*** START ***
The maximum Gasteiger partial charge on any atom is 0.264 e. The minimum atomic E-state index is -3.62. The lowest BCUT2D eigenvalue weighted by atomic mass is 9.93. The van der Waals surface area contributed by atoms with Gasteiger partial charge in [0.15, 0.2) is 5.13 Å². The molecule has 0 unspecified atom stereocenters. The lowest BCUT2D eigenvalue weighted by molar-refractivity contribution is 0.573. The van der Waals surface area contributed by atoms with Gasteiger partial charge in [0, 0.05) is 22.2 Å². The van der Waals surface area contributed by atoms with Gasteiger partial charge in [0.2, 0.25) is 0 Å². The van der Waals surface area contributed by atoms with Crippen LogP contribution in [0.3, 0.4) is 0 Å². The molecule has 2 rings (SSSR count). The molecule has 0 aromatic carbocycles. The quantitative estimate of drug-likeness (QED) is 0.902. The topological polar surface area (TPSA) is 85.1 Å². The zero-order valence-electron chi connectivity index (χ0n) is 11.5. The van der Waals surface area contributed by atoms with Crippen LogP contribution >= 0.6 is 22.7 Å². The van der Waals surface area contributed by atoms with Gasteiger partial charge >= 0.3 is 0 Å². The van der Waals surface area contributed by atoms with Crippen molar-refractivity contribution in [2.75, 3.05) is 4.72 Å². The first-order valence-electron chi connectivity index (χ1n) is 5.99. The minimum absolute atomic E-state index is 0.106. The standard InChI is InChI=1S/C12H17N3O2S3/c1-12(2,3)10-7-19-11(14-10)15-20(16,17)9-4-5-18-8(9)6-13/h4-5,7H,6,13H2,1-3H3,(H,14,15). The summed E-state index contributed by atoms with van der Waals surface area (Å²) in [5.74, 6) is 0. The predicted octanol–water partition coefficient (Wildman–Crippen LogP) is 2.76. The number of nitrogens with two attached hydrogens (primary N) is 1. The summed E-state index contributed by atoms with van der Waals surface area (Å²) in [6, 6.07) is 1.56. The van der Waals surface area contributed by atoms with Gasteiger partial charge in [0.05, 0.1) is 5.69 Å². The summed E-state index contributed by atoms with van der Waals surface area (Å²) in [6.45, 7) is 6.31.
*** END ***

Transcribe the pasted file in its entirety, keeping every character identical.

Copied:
The maximum Gasteiger partial charge on any atom is 0.264 e. The minimum atomic E-state index is -3.62. The lowest BCUT2D eigenvalue weighted by atomic mass is 9.93. The van der Waals surface area contributed by atoms with Gasteiger partial charge in [0.15, 0.2) is 5.13 Å². The molecule has 0 unspecified atom stereocenters. The lowest BCUT2D eigenvalue weighted by molar-refractivity contribution is 0.573. The van der Waals surface area contributed by atoms with Gasteiger partial charge in [0, 0.05) is 22.2 Å². The van der Waals surface area contributed by atoms with Gasteiger partial charge in [0.2, 0.25) is 0 Å². The van der Waals surface area contributed by atoms with Crippen LogP contribution in [0.3, 0.4) is 0 Å². The molecule has 2 rings (SSSR count). The molecule has 0 aromatic carbocycles. The quantitative estimate of drug-likeness (QED) is 0.902. The topological polar surface area (TPSA) is 85.1 Å². The zero-order valence-electron chi connectivity index (χ0n) is 11.5. The van der Waals surface area contributed by atoms with Crippen LogP contribution >= 0.6 is 22.7 Å². The van der Waals surface area contributed by atoms with Gasteiger partial charge >= 0.3 is 0 Å². The van der Waals surface area contributed by atoms with Crippen molar-refractivity contribution in [2.75, 3.05) is 4.72 Å². The first-order valence-electron chi connectivity index (χ1n) is 5.99. The minimum absolute atomic E-state index is 0.106. The standard InChI is InChI=1S/C12H17N3O2S3/c1-12(2,3)10-7-19-11(14-10)15-20(16,17)9-4-5-18-8(9)6-13/h4-5,7H,6,13H2,1-3H3,(H,14,15). The summed E-state index contributed by atoms with van der Waals surface area (Å²) in [5.74, 6) is 0. The predicted octanol–water partition coefficient (Wildman–Crippen LogP) is 2.76. The number of nitrogens with two attached hydrogens (primary N) is 1. The summed E-state index contributed by atoms with van der Waals surface area (Å²) in [6, 6.07) is 1.56. The van der Waals surface area contributed by atoms with Gasteiger partial charge in [0.05, 0.1) is 5.69 Å². The summed E-state index contributed by atoms with van der Waals surface area (Å²) in [6.45, 7) is 6.31.